It began with a faint dot on a computer screen. If it had ended there, if nobody had noticed, the world wouldn’t have been much changed. A couple of hundred thousand people would be dead, the British climate would be worse than ever, and it would take twice as long to get from London to Birmingham. Cosmically speaking, that’s small beer.
It didn’t happen that way.
I - London: T-23
“Are you quite sure about this?” asked Jim Hacker.
Sir Humphrey shook his head dolefully. “Yes, Prime Minister. The Americans and Russians have offered to help, but they’re privately admitting that they can’t get anything put together in the time available.”
“So what the hell are we supposed to do?”
“Sir, there is a long British tradition of last-minute innovation and hare-brained plans saving the day. Dunkirk, the Dam-Busters, the Falklands war, the Italian Job... It may be that the best way to handle the situation is to let loose some of our finest improvisational minds, experts who will let nothing stand in the way of success, and give them every possible motive to succeed.”
“You’re not suggesting we hand the problem over to... to Alan Sugar, are you?”
“We can’t afford his fees, I’m afraid, and he’d want to turn it into a full length TV series. We need a faster solution.”
“Who did you have in mind, then?”
Wordlessly, the Senior Civil Servant handed him the list.
“So this is it,” said the Prime Minister, “we’re all going to die...”
II - Dunsfold Aerodrome, Surrey: T-22
“Now earlier in the show,” said Richard Hammond, “We told you that Captain Slow was going to try driving the Bugatti Veyron at its top speed, 253 miles an hour. Well…”
A production assistant stepped into shot and made a throat-cutting gesture. “Sorry, we’re going to have to stop recording.”
“What the hell for?” said Jeremy Clarkson.
“Word just came in from Broadcasting House. The Director General wants all of you in London right away.”
“That’s going to bugger the schedule,” said Richard Hammond.
“Can’t be helped,” said the voice of the producer, amplified over the PA system. “I think they saw Jeremy’s expenses claim.” The studio audience laughed, assuming it was another stunt.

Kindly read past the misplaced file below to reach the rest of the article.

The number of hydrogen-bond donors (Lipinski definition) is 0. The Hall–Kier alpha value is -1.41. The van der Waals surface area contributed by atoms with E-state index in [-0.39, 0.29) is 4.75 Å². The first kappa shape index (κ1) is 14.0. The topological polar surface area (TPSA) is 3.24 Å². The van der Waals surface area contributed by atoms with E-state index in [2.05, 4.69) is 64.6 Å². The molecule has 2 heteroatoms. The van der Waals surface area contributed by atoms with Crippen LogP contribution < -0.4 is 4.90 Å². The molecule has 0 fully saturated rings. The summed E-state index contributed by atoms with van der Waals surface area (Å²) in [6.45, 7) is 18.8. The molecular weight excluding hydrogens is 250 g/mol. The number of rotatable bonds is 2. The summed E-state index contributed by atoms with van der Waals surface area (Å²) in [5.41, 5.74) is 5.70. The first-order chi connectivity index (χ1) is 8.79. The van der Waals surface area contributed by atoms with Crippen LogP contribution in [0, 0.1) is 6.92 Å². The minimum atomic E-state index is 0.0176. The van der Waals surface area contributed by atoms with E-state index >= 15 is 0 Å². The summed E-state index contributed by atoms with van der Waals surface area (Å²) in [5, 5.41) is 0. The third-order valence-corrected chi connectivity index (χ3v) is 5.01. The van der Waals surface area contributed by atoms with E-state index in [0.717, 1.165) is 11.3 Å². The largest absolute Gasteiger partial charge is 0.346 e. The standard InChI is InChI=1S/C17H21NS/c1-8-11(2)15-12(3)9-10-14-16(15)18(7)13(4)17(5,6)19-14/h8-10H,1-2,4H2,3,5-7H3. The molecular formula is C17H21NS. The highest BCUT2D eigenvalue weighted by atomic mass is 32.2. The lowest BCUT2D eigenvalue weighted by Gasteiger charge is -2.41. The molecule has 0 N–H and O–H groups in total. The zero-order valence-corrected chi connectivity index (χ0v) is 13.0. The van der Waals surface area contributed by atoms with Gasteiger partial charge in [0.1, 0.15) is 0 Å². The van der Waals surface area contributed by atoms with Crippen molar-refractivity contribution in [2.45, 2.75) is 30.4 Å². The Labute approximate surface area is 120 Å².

“Oh bloody hell,” said Jeremy. “It was nice knowing you, chaps.”
“It’s been… interesting,” said Richard.
“Don’t worry,” said James, “We’ll find someone to replace you.”
“Ha bloody ha.”
“Race you to Broadcasting House?” asked Richard.
“How much do you want to bet on it?” Jeremy asked. “If I’m going to be out of a job I might as well get as much of your money as I can.”
“They’ve sent transport,” said the production assistant, listening to the voice in his headphone, “it’s waiting outside.”
“What have we got?” asked Jeremy, detaching his microphone. “Some bloody BBC bus?”
“Reception says it’s a helicopter.”
“Exactly how much did you fiddle?” asked Richard, following Jeremy out of the studio, with James taking the rear, followed by a fast-thinking cameraman. Outside the helicopter was sitting on the tarmac, its rotor blade already spinning.
“That’s a bloody Lynx,” shouted James, “the fastest helicopter in service. What did you do, Jeremy, pawn the DG’s Bentley?”
“And why are there armed soldiers guarding it?” added Richard.
“Because it belongs to the army,” said one of the soldiers, saluting Jeremy, and added “if you’d like to step aboard please, gentlemen.”
“What if we don’t?” asked James.
“That might be... unfortunate,” said the soldier, doing something clicky and ominous to his gun.
“Fair enough,” shouted Richard, climbing aboard.
“Works for me,” said Jeremy, ducking low, and followed him under the rotors and into the helicopter.
“Sir?” shouted the soldier, “We’re waiting.”
“This had better not be bloody ‘This Is Your Life,’” said James.
“I can promise you it isn’t,” said the soldier.
“You’ve Been Framed?”
“Okay. But I’m not leaving a tip.” James followed them aboard, and the soldier slammed the door behind him, while another showed him how to strap into his seat. The engines started to make a lot more noise, and the helicopter lurched into the air.
III - Downing Street, London: T-22
“Okay,” whispered Jeremy. “I’ve cracked it; I know why we’re here.”